· The renewed focus upon Ripon in recent months was welcomed as was proposed investment in the existing Police and Fire and Rescue stations, which were not seen as being fit for purpose.
County Councillor Andy Solloway asked whether the PFCC will continue to make pots of seed funding available for community-based projects.
In response, the PFCC said that there will be opportunities to bid for funding to help promoted community safety projects and initiatives.
County Councillor Stanley Lumley said that more needed to be done to support volunteer fire fighters and ensure the long term future of rural fire stations.
The PFCC said that approximately half of the fire and rescue workforce was made up of on call fire fighters. Over the years, there had been improvements in fire and road safety, which has meant that there is less for on call fire fighters to do. The low levels of emergency call outs can affect recruitment and retention. Part of the solution will be ... view the full minutes text for item 125.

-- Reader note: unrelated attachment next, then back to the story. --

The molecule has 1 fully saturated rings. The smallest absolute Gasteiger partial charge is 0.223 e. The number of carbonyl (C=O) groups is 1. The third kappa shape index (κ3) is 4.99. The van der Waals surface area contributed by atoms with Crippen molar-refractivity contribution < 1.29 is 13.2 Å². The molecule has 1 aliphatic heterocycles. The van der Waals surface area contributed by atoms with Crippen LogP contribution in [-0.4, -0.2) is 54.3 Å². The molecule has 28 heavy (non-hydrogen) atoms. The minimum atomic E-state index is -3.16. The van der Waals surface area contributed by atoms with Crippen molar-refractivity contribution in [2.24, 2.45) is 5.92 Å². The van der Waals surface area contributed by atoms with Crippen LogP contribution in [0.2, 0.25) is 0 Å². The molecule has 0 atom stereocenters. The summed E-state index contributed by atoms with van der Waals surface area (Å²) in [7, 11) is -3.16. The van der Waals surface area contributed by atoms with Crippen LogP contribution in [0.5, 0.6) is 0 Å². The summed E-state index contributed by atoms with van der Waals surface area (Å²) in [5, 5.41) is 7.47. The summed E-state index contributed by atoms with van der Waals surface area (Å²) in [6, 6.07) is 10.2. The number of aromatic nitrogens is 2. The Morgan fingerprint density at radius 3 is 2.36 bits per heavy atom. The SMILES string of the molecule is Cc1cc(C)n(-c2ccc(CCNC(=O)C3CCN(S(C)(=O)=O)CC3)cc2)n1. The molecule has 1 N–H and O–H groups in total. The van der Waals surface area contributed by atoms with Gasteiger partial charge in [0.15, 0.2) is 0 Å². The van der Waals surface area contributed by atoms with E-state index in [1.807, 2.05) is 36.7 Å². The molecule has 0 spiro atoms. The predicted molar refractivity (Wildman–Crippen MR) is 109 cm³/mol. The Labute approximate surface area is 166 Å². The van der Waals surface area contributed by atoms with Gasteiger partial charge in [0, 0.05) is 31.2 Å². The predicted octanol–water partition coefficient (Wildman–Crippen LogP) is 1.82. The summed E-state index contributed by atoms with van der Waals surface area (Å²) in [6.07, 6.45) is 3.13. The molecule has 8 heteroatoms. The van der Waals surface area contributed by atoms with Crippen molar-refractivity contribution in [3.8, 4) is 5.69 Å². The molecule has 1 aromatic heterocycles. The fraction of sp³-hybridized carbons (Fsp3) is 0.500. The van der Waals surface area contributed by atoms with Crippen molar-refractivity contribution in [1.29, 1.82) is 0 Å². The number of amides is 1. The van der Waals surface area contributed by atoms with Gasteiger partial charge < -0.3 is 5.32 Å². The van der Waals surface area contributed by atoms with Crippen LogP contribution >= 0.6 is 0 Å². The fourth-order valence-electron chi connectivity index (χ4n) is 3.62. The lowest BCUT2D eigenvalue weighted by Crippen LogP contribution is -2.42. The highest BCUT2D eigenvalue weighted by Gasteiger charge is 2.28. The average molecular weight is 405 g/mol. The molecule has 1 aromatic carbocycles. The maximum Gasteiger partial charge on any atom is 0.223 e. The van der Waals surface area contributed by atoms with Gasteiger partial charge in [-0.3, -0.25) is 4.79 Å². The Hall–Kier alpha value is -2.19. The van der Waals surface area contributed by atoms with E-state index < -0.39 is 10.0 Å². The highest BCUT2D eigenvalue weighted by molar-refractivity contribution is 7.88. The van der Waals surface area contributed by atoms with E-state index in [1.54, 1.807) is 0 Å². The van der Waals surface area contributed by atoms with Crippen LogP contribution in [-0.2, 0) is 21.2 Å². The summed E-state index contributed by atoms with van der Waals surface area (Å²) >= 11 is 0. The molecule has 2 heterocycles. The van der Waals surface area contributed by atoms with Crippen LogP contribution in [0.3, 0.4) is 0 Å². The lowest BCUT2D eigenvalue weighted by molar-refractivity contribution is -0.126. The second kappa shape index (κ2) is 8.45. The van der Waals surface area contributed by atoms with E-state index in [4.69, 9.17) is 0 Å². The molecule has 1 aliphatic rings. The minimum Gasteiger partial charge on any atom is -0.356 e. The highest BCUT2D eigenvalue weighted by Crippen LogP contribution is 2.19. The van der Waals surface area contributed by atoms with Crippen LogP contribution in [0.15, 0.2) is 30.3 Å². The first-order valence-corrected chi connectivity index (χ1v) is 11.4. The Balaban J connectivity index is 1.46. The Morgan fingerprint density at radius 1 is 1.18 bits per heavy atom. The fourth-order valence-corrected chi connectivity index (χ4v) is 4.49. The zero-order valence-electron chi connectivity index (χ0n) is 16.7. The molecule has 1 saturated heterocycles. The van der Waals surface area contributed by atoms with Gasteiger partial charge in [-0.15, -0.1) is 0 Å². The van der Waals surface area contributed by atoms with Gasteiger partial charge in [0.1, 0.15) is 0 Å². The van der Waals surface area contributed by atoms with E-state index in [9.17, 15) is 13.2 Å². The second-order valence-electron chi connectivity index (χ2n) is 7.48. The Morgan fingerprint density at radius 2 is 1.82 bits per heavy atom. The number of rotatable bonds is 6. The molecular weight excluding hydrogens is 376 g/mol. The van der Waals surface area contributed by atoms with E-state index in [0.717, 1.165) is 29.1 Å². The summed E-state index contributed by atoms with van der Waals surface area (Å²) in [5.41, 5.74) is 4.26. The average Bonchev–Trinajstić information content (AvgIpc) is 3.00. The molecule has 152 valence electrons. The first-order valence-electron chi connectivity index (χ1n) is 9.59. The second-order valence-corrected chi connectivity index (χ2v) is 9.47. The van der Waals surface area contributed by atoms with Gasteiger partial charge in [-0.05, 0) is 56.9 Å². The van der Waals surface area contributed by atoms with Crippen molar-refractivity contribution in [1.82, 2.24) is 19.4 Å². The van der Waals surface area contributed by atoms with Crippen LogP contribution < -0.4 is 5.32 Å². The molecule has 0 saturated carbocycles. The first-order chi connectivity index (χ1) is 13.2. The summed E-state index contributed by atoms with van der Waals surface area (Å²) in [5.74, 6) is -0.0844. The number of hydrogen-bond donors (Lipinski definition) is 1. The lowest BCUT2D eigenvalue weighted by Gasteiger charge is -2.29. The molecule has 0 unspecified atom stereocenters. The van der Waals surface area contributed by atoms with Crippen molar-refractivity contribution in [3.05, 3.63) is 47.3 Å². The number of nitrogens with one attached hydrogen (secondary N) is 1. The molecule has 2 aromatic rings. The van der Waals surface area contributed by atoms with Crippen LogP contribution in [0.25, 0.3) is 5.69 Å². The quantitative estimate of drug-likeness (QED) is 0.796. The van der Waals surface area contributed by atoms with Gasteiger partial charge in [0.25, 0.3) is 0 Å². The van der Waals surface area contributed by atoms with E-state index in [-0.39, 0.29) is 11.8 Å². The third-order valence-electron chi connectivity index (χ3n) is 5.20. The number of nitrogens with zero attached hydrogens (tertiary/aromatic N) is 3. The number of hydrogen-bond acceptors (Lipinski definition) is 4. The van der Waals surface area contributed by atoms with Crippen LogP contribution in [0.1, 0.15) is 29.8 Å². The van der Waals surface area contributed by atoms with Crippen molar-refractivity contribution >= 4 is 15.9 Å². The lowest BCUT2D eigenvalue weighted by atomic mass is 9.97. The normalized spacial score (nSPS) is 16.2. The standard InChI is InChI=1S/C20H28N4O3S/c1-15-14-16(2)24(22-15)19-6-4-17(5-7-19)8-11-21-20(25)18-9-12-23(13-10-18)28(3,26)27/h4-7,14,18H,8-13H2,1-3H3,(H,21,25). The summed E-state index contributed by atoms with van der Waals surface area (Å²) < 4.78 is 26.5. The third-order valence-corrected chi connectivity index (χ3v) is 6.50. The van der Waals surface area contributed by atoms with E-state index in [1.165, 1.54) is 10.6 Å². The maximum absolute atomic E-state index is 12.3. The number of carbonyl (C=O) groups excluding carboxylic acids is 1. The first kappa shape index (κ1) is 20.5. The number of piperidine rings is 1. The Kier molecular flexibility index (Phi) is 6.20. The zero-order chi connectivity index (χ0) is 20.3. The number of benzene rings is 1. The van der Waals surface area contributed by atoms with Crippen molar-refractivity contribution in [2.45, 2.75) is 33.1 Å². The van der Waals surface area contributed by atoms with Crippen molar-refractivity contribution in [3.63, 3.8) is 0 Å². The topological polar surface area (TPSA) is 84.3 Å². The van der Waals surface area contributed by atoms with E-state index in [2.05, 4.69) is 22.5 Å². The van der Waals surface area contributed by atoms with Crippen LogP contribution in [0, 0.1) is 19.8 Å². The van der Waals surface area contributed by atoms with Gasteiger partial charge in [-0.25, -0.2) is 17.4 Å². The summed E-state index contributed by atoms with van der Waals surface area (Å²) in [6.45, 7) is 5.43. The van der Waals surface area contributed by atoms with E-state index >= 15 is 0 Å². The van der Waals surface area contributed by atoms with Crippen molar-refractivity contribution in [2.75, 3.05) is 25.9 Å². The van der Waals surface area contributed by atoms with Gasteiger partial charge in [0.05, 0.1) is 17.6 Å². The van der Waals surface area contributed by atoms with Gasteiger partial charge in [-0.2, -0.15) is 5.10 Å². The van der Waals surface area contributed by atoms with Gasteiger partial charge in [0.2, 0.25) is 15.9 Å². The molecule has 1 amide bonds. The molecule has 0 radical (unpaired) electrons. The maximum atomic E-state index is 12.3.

Executive Member update
County Councillor Carl Les thanked the Chairman for the invitation to attend the committee. He said that he welcomed the feedback from committee members on what was happening in their local area and the issues that are important to them and the electorate that they represent.
County Councillor Carl Les noted the apologies for County Councillor Gareth Dadd and then updated as follows:
· Welcome the positive engagement with the PFCC
· Local Government Review is progressing with the Structural Change Order being finalised. Work is also underway on warding arrangements for the new Council, based upon 89 or 90 councillors
· The transition from the existing structures to the new would need to be as smooth as possible and there is a need to reassure both staff and members of the public
· Covid remains an issue and is likely to be the focus of work for the coming months. Infection rates are up but the level of hospital admissions has not risen at the same rate and people who are vaccinated tend to be less ill
· Renewed focus upon work to mitigate the effects of climate change and reduce Carbon Dioxide emissions in the county
· Rural Commission report was a fresh look at known issues associated with living in rural areas of the county. The Executive will consider the recommendations in due course